For current or recently former executors, the following could be helpful in either reducing the inheritance tax due or reclaiming tax to give more funds to legatees and beneficiaries of estates.
Executors and estates
Executors who are dealing, or who have dealt with, an estate might be able to either claim tax back or file the inheritance tax return with a lower liability than originally expected given the current market conditions. This could mean going back to deaths which occurred as long as four years ago.
With the shares and property markets falling, there is an opportunity to ensure that inheritance tax is paid on the released value from the sale of the assets, rather than it being based on the value of assets at the date of death when, perhaps, markets were much stronger.
The rules broadly apply where listed shares are sold within 12 months of the date of death. If sold at a lower value, the value at the date of death (probate value) can be replaced by the lower sale value in the inheritance tax return. There are various rules around the use of this relief, but key is that there needs to be an overall loss on all share disposals and the realised value of the entire portfolio will need to be less than the probate value in order to make the claim.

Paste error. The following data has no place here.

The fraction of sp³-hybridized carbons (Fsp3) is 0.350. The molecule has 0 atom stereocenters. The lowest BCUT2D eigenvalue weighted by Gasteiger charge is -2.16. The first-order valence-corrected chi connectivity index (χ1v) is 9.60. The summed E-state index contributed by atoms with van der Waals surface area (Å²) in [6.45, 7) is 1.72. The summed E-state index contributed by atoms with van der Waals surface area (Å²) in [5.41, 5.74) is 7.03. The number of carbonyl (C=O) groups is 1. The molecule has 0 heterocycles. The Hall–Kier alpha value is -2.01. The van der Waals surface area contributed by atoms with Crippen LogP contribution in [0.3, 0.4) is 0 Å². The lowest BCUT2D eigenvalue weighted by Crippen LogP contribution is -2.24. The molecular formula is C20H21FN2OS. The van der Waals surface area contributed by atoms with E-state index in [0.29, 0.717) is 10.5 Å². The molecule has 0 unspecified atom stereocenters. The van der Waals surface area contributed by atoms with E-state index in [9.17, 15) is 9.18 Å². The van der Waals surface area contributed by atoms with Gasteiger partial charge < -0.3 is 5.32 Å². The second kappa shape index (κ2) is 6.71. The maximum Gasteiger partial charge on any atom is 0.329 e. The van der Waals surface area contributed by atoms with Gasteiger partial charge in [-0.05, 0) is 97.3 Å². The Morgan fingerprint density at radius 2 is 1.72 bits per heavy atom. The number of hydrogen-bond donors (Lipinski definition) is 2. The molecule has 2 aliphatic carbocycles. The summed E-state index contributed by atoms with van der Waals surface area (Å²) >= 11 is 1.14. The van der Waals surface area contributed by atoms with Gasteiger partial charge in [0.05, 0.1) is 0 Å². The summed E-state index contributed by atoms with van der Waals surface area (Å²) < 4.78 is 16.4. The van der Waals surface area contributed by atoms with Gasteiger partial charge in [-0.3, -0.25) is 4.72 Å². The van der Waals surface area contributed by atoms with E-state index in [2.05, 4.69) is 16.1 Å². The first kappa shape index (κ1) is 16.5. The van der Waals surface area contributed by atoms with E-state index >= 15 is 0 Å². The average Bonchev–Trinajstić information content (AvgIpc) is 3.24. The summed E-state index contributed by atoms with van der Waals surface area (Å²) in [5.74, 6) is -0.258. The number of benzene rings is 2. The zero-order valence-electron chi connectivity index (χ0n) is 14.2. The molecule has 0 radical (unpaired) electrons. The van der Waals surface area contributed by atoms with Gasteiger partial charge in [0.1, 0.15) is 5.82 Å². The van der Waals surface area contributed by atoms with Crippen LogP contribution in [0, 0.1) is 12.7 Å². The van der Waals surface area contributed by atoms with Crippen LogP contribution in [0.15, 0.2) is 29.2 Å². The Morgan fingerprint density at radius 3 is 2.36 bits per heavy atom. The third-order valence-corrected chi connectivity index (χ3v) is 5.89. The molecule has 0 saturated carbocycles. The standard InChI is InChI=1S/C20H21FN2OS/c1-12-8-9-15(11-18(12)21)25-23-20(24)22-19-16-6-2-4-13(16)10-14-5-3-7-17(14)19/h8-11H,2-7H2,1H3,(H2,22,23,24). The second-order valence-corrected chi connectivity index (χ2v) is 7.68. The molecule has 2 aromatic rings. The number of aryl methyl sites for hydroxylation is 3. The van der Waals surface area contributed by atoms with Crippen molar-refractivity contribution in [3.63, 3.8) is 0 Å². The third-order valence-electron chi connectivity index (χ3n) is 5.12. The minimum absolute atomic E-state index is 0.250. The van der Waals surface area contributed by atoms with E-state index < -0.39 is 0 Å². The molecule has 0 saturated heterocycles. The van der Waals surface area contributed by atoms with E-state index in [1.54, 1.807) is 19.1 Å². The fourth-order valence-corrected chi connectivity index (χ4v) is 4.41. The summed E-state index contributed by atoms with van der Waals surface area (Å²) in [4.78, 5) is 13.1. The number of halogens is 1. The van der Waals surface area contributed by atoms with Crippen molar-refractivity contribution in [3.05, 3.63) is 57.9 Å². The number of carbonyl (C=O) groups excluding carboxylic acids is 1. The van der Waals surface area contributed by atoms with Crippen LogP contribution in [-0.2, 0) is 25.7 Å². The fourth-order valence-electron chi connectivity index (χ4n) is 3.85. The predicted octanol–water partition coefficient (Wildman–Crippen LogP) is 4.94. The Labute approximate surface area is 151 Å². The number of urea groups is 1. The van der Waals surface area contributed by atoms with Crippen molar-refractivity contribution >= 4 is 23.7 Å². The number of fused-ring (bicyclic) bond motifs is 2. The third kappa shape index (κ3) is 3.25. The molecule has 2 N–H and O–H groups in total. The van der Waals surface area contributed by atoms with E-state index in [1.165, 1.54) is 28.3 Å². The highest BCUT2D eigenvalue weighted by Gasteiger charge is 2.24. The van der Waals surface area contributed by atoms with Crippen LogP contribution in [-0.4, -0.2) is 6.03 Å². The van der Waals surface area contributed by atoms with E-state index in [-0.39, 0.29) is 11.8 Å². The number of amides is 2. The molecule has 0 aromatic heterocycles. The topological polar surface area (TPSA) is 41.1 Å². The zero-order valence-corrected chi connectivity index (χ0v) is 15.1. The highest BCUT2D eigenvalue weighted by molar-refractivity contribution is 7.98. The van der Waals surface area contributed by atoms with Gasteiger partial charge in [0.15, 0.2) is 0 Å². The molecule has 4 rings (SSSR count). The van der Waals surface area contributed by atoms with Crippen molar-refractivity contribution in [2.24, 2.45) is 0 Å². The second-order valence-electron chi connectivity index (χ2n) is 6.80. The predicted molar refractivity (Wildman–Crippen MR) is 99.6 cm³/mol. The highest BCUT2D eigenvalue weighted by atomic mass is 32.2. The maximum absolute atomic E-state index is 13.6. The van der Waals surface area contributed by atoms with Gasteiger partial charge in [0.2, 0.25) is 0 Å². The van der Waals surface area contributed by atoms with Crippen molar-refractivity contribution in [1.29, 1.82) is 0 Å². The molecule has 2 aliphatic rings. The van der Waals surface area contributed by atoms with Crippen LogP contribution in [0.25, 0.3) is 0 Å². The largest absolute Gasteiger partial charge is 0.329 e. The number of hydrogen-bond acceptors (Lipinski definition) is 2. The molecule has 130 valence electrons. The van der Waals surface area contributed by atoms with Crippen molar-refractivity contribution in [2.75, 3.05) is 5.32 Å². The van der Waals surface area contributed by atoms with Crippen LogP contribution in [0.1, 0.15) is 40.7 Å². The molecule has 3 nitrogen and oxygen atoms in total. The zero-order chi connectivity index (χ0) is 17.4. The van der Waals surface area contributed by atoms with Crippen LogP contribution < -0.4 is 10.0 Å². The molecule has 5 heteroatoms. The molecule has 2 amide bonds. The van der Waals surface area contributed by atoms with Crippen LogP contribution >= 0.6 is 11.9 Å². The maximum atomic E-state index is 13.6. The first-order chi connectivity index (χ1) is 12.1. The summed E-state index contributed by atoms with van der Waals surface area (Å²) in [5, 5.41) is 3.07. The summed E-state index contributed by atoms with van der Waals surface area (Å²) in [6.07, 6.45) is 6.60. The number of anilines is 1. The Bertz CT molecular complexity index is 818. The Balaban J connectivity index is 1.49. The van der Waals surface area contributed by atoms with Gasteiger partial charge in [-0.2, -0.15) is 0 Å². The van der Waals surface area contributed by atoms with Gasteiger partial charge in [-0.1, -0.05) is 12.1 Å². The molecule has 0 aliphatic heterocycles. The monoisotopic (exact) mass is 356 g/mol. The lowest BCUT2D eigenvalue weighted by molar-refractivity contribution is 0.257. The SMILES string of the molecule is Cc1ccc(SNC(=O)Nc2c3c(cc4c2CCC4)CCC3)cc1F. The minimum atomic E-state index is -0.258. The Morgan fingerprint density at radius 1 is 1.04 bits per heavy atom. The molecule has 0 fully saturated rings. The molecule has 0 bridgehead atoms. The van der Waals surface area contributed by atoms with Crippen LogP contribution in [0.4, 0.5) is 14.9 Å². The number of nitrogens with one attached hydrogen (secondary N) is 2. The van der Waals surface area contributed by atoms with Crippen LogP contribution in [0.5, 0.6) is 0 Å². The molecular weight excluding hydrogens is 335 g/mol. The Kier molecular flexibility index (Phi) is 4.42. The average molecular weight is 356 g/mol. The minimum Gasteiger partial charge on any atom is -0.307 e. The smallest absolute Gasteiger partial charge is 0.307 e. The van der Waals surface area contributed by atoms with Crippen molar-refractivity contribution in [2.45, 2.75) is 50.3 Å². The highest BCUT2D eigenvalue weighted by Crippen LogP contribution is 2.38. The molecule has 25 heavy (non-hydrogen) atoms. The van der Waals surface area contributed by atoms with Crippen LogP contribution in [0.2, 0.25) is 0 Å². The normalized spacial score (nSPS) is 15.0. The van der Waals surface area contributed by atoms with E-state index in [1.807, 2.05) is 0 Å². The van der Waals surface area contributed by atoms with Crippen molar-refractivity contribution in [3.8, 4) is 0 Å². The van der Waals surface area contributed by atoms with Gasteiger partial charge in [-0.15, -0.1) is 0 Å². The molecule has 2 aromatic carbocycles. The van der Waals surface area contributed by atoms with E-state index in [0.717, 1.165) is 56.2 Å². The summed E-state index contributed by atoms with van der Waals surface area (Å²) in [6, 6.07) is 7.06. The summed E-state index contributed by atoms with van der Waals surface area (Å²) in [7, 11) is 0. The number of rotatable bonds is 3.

For land, more generous rules apply and deaths in the past four years can be considered. Where, within the four-year period, property has been sold for a price lower than probate value, the sale value can be substituted for the probate value. There are a number of conditions, for example that all property probate values will need to be replaced with the actual sale value (which could be higher in some cases), but for most individuals with one property this could be quite useful to review.
While on inheritance tax reliefs, it is worth noting that there is also a relief for assets chargeable on death which have been subject to inheritance tax in the previous five years. For example, if someone dies and their estate includes assets which they themselves had inherited and which were subject to tax on the previous owner’s estate.